S-class Mercedes cars had to be made available in Dharamsala and Nagpur when now-fugitive Lalit Modi went to those cities during his stint as IPL commissioner as he wouldn't ride any other model, says a new book.
In "Maverick Commissioner: The IPL-Lalit Modi Saga", Boria Majumdar also writes that once Modi had left the country in May 2010 the hotel had sent a bill amount to the BCCI that remained unpaid and the board, which by then had no sympathy left for him, refused to clear it.
According to the author, these are examples why the IPL continued to be hated by many.
Despite the cricket and the growing brand value, vulgar displays of opulence were always going to be an eyesore, he says.
High on success
"Lalit, who was riding high on success, failed to see the writing on the wall and suffice it to say became a victim of his own success in the long term. In fact, for him these things were a necessity. Glamour and opulence were at the very core of the league's existence and for Lalit, his actions were integral to making the IPL what it had turned out to be," he writes.
The success of the first two seasons of IPL meant Lalit Modi had gained in prominence and it was all evident from his high-flying lifestyle, Majumdar argues.
"The grapevine has it that for a game in Dharamsala which Lalit attended, his office had booked two S-class Mercedes cars from Delhi which travelled to Himachal before he landed there. He wouldn't ride any other model and such extravagance had become routine with Lalit," he writes.
This wasn't the only occasion when something as bizarre as this had happened, the author says. "On another occasion when he travelled to Nagpur to meet (Shashank Venkatesh) Manohar and watch an IPL game, his office had called up to arrange for an S-class Mercedes. On being told the model wasn't available in Nagpur they booked a car from Hyderabad, which was driven all the way to the orange city for Lalit to use," he writes.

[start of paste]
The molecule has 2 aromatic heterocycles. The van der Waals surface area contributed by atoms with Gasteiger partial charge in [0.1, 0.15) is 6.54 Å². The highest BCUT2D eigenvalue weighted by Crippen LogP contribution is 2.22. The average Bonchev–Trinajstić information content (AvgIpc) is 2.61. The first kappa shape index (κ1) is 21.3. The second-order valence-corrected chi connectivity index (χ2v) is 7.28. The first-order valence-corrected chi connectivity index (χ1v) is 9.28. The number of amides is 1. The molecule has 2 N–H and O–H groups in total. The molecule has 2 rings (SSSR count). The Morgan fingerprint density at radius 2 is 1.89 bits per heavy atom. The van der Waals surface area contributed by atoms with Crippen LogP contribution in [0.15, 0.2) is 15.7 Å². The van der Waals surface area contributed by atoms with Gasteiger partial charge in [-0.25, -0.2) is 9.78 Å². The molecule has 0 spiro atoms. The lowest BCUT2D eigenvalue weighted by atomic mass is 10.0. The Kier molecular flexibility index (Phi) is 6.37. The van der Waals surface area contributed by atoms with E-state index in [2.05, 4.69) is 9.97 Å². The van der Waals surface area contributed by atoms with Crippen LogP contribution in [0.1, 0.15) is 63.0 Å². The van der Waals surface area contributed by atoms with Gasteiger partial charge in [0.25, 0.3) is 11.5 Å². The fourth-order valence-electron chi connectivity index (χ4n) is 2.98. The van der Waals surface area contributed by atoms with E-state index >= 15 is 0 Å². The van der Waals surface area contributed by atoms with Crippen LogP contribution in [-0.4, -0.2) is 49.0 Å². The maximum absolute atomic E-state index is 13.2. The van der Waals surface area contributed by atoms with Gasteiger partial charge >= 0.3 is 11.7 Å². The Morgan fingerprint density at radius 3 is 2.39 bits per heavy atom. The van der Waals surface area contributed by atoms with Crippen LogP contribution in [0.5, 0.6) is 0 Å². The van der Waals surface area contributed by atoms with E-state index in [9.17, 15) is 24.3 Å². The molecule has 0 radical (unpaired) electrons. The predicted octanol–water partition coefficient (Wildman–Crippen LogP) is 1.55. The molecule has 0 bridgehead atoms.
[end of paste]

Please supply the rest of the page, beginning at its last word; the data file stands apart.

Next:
Booking an entire floor of a five-star hotel for himself had become second nature and no one in the BCCI had the courage to object, the book, published by Simon & Schuster, says. "Was he paying for the hotel from his own funds or was it all at BCCI's expense? Such questions weren't asked and if someone did, he would invoke the ire of the establishment. To question Lalit Modi had become synonymous with questioning the IPL and with the league generating record monies for the BCCI, no criticism of any sort was welcome," Majumdar writes.
The book goes on to describe how the IPL, which was perhaps the biggest gamble of Lalit Modi's life, turned out to be the biggest success story ever, making him a cult in the echelons of global sport. "And in creating the IPL, Modi ended up giving a new life to cricket in India and beyond. Cricketers found a new voice and marketers a new investment opportunity. Broadcasters found a magic product and the BCCI found its golden goose.
"While Modi had to give it all up in a few years and leave India for good, his imprint has stayed on making him one of the most talked about figures ever in Indian cricket administration," it says.
Majumdar says while there aren't straight responses to many questions surrounding Lalit Modi and the unsolved mysteries at key points in his life, it is important to deep dive and seek some of these answers.
"In doing so, we end up discovering a man who was a genius as well as a maverick. His actions can't always be described in black and white and that's what adds to the aura of Lalit Modi," he says.
"Maverick Commissioner" is soon planned to be made into a film by Vibri Motion Pictures.